It’s comforting to find that many of the techniques I’d honed in later Metal Gear titles served me well in this one. The key cards, binoculars, cigarettes, !’s over guards’ heads… all the standard fare made an appearance. At the beginning of the game, when I came up to the first set of two trucks I instantly knew that I’d find a handgun inside. Grabbing a remote controlled missile to shut down a computer on the other end of a maze-like room was no surprise to me either, and hiding in a cardboard box was actually refreshingly effective this time around. With the guards and cameras lacking the intelligence to question its presence, a part of me began wishing all the MGS games could be this simple. Having played this game for the first time in 2012, I felt like a time-traveler sent back from the future (Kyle Reese, perhaps?) who knew all the answers to modern day problems because he’s experienced them countless times already.
It’s nice to see story beats that have echoed and mutated in future Metal Gear titles as well. The initial scene for example, shows up later in the openings of Metal Gear Solid and Raiden’s part of MGS2, as our heroes emerge from the water to infiltrate an enemy facility. Of course, Big Boss is a huge player in future episodes, as his presence (or more often, his absence) is the driving force for each game’s story. When he started feeding me false information near the end of the game that would send me back to the beginning each time, I couldn’t contain my excitement- I knew what would be coming. The random radio calls about turning off my console and aborting the mission explained a lot more about “I need scissors. 61” than I ever realized.
If there’s one thing I’ve learned by playing "Metal Gear," more than any other game in the series, it’s this: SOLID SNAKE IS A BADASS. Yes, in future games he’d go on to destroy an army tank armed only with hand grenades, out-gun master snipers, down countless HIND-D helicopters, and single-handedly turn the tide of cybernetic global warfare, but that’s nothing compared to his antics in this game. Ambushed and captured, Snake finds himself locked in a lonely prison cell. All his equipment confiscated and no ketchup bottle or squeamish guards in sight, there is truly no way out… or is there?!? With a little advice from Big Boss, the rookie infiltrator Snake PUNCHES straight through a BRICK WALL in order to escape. WITH HIS FIST. I’m not even sure there are words fit to describe the momentous milestone in badassery that this represents, but as it was happening I could only respond with a gaping jaw.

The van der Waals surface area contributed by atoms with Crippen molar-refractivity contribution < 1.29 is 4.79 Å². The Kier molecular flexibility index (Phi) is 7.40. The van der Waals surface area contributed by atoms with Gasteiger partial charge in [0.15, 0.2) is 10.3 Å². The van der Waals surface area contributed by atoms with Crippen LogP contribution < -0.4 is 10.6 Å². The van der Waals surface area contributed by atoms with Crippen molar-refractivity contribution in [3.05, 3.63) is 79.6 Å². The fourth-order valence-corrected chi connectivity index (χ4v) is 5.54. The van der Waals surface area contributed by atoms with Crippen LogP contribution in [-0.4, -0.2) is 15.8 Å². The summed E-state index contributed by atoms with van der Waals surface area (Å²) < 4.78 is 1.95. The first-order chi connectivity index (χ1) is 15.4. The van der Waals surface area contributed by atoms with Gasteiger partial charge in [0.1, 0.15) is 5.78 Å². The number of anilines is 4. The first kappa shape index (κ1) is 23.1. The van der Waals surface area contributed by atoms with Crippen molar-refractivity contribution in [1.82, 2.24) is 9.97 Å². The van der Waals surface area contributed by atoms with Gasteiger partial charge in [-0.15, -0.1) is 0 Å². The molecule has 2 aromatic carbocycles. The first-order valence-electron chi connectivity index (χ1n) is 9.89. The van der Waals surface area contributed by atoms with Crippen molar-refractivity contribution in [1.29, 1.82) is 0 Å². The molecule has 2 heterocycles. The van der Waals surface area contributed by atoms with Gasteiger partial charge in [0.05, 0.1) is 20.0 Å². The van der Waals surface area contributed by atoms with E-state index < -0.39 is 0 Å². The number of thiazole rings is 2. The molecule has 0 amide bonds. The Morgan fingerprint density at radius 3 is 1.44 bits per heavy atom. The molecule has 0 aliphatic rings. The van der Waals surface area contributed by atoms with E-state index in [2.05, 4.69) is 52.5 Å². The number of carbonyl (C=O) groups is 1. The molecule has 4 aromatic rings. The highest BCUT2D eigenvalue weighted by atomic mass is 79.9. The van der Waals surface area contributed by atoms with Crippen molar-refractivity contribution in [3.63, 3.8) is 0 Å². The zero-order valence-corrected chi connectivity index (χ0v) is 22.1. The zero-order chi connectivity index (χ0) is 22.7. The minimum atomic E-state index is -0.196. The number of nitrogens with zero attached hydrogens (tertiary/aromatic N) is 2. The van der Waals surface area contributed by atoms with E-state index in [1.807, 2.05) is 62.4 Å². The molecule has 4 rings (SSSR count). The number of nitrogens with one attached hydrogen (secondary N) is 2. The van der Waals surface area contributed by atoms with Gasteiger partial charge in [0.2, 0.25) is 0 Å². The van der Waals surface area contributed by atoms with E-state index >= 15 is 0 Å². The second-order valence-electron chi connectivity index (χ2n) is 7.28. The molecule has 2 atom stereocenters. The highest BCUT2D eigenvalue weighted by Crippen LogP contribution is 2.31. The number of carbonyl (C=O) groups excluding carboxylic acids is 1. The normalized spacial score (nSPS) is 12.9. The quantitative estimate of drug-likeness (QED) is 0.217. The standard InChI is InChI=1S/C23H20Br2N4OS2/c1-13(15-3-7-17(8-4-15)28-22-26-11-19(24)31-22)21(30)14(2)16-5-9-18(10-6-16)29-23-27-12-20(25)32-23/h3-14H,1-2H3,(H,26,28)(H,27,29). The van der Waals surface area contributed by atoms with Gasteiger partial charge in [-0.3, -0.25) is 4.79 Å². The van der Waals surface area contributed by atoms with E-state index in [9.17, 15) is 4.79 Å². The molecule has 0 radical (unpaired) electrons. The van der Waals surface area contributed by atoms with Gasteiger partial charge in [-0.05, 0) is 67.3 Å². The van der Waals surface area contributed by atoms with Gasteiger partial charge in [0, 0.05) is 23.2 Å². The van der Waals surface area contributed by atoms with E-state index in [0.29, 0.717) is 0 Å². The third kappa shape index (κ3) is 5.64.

Sporting a killer soundtrack of galloping, exciting action tunes juxtaposed with the cautious themes of stealth and a bunch of awesomely stupid boss names (which we’ve also come to expect in Metal Gear) like “Bloody Brad” and “Dirty Duck,” Kojima’s original "Metal Gear" still packs a solid punch after all these years. Pun intended.
Nick Hawryluk is the senior producer, director and editor of Press Play the Webseries. He also runs and contributes articles to the Press Play website. Check out more of Press Play's content at www.PressPlayTV.com